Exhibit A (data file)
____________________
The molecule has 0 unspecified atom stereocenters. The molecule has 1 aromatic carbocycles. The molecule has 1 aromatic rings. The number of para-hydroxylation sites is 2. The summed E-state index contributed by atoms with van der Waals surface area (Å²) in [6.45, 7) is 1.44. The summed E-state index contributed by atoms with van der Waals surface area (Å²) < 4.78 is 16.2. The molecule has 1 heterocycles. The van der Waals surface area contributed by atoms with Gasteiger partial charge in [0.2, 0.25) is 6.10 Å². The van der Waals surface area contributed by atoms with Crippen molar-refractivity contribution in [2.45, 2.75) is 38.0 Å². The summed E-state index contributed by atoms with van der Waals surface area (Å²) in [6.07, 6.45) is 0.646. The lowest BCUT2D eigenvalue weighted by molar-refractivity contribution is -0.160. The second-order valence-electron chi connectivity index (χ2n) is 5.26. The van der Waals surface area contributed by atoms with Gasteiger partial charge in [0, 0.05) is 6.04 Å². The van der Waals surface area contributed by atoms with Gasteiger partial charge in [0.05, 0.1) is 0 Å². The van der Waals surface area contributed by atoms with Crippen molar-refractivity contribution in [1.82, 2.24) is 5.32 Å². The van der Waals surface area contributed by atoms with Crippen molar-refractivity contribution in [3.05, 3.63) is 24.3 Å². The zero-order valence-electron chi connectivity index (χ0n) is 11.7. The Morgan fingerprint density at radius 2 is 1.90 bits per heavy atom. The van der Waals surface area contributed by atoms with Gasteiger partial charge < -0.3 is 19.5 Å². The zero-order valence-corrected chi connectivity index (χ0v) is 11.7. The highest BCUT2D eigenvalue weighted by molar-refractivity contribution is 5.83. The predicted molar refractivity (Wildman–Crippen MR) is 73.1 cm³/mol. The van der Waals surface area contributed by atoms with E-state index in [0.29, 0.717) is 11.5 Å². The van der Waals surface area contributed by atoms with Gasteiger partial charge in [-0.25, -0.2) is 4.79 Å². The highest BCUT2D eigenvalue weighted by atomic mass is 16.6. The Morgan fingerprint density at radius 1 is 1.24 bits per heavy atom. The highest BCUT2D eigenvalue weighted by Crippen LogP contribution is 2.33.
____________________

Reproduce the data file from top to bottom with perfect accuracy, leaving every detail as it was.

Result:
The molecule has 0 unspecified atom stereocenters. The molecule has 1 aromatic carbocycles. The molecule has 1 aromatic rings. The number of para-hydroxylation sites is 2. The summed E-state index contributed by atoms with van der Waals surface area (Å²) in [6.45, 7) is 1.44. The summed E-state index contributed by atoms with van der Waals surface area (Å²) < 4.78 is 16.2. The molecule has 1 heterocycles. The van der Waals surface area contributed by atoms with Gasteiger partial charge in [0.2, 0.25) is 6.10 Å². The van der Waals surface area contributed by atoms with Crippen molar-refractivity contribution in [2.45, 2.75) is 38.0 Å². The summed E-state index contributed by atoms with van der Waals surface area (Å²) in [6.07, 6.45) is 0.646. The lowest BCUT2D eigenvalue weighted by molar-refractivity contribution is -0.160. The second-order valence-electron chi connectivity index (χ2n) is 5.26. The van der Waals surface area contributed by atoms with Gasteiger partial charge in [0, 0.05) is 6.04 Å². The van der Waals surface area contributed by atoms with Gasteiger partial charge in [0.05, 0.1) is 0 Å². The van der Waals surface area contributed by atoms with Crippen molar-refractivity contribution in [1.82, 2.24) is 5.32 Å². The van der Waals surface area contributed by atoms with Crippen molar-refractivity contribution in [3.05, 3.63) is 24.3 Å². The zero-order valence-electron chi connectivity index (χ0n) is 11.7. The Morgan fingerprint density at radius 2 is 1.90 bits per heavy atom. The van der Waals surface area contributed by atoms with Gasteiger partial charge < -0.3 is 19.5 Å². The zero-order valence-corrected chi connectivity index (χ0v) is 11.7. The highest BCUT2D eigenvalue weighted by molar-refractivity contribution is 5.83. The predicted molar refractivity (Wildman–Crippen MR) is 73.1 cm³/mol. The van der Waals surface area contributed by atoms with E-state index in [0.29, 0.717) is 11.5 Å². The van der Waals surface area contributed by atoms with Gasteiger partial charge in [-0.25, -0.2) is 4.79 Å². The highest BCUT2D eigenvalue weighted by atomic mass is 16.6. The Morgan fingerprint density at radius 1 is 1.24 bits per heavy atom. The highest BCUT2D eigenvalue weighted by Crippen LogP contribution is 2.33.